Peter uses two descriptive names for Christ, calling Him both “God and our Savior,” referring to His dual divine/human nature and role. Peter’s prayer for us (possessors of like precious faith) is moving. He desires the sanctifying and sustaining grace of God for us, the peace of God that brings joy even in the face of adversity, and that both would be multiplied. These traits would come “through the knowledge of God, and of Jesus, our Lord” (today’s verse). Much of the rest of the book deals with false teachers and false knowledge, but Peter would have us grow into “full knowledge” (literal translation; see also vv. 3, 8) of God through the walk of grace and peace. JDM

“Occupy Till I Come”

Matthew 21:1-22

JESUS entered Jerusalem as the Messiah (Matt. 21:1-11; Mark 11:1-11; Luke 19:26-44; John 12:12-19). He dropped all reserve and for a brief time assumed His position publicly as the long-expected One who should come. He entered as King; later He acted as Prophet and Priest. He fulfilled prophecy when He entered in the way predicted (Zech. 9:9)—but He was refused. However, one day He will enter Jerusalem as King and will reign! He knew upon this entry that He would be rejected and that the bitter way of the Cross lay just ahead. Before He can reign as triumphant King, He must die as suffering Servant.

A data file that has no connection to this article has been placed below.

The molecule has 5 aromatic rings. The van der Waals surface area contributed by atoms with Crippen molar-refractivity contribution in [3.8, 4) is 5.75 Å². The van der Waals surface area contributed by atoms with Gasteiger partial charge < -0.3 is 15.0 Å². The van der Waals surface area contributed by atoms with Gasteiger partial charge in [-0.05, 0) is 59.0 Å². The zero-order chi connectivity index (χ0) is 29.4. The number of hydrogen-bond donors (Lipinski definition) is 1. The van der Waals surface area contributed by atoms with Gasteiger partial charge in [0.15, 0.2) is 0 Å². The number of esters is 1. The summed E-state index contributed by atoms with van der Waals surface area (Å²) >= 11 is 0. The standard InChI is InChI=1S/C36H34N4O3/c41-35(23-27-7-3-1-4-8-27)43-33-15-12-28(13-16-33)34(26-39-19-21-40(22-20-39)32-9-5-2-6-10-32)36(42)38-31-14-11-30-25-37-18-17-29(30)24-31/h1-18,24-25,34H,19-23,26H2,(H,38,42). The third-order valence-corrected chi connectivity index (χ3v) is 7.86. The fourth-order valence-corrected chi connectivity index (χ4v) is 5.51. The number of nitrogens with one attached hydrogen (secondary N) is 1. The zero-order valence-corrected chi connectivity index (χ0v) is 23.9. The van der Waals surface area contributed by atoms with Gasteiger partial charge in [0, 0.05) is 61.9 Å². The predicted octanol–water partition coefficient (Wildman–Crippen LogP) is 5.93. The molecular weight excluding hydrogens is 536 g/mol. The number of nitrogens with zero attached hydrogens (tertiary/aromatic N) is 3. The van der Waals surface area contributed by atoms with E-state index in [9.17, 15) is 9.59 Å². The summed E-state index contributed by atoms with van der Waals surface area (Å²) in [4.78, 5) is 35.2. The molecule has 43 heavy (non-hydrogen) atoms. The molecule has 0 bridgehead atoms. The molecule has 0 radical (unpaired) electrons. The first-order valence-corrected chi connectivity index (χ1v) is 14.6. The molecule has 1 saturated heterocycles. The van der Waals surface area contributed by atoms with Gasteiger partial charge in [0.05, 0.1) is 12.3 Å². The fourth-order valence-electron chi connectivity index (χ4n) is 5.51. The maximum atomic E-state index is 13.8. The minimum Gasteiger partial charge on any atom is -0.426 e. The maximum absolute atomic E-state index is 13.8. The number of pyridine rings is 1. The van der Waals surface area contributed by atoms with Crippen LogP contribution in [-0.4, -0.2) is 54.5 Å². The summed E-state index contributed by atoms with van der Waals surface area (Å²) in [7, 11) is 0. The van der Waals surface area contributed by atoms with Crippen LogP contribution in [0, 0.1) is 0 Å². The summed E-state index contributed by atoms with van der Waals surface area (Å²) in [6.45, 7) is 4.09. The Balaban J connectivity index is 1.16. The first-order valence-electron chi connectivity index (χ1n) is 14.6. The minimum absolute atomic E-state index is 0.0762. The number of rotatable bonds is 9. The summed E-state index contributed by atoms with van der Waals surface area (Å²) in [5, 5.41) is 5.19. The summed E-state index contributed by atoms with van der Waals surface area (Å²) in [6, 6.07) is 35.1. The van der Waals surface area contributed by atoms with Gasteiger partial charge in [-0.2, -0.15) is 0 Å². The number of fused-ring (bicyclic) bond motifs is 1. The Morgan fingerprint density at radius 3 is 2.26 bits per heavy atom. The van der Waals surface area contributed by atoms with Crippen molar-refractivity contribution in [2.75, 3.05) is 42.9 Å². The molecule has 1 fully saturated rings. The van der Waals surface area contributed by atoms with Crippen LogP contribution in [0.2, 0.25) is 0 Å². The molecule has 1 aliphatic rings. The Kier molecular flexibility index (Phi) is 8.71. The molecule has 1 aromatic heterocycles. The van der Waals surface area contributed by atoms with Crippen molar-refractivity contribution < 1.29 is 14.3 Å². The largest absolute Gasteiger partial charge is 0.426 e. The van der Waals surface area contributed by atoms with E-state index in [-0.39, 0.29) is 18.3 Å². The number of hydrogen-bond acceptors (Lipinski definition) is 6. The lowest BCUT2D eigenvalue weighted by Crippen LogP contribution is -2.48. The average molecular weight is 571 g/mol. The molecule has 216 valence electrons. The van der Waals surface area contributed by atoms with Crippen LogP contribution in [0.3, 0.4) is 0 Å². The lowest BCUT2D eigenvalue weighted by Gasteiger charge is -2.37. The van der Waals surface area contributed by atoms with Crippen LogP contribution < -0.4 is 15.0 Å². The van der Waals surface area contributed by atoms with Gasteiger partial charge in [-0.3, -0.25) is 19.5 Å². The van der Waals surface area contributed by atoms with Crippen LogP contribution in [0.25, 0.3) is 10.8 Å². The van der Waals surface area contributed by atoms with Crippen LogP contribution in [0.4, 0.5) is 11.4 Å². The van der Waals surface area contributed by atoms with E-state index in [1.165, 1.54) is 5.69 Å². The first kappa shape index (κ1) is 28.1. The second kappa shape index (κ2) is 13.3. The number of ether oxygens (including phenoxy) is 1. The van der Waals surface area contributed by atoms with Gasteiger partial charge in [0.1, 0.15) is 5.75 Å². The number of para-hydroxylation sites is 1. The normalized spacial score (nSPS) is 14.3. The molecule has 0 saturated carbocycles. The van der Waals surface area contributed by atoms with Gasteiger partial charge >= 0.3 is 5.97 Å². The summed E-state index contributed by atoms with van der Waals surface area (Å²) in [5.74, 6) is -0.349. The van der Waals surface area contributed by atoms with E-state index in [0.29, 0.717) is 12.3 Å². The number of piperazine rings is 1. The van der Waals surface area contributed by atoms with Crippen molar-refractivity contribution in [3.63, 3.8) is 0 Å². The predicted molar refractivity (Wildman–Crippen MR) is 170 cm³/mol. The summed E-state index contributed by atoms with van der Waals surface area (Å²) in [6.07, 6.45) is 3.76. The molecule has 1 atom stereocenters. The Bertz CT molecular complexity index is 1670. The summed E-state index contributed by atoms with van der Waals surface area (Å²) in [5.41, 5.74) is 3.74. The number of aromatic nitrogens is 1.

Luke records His weeping over the city. Their eyes were blinded, their hearts hardened. What misery the years have brought upon the city that refused Him! His prophecy that the enemies would cast a trench about Jerusalem and lay it even with the ground and not leave one stone of the temple upon another was literally fulfilled.

They did not realize that their day of visitation was upon them. They had their chance and did not know it. Is it not so with men today? Christ calls us, and we do not heed the Spirit’s pleading. One day He will come in judgment. Ah, that we knew the things which belong unto our peace! Pharisaism stands by and scoffs at the believer’s joy. Sadduccism criticizes in its skepticism. A wild world hurtles onward to ruin. But He will come again to reign, and woe unto His enemies in that day!

Jesus proceeded to cleanse the temple. After He enters the temple of the heart, He cleanses away all that offends. He made a rugged use of force. As He worked, He quoted Scripture (Isa. 56:7; Jer. 7:11). To the surprised and displeased Pharisees He quoted even more (Ps. 8:2). There are still those stilted and sanctimonious souls who resent joy in God’s house. The hallelujahs and hosannas have vanished from many of our churches.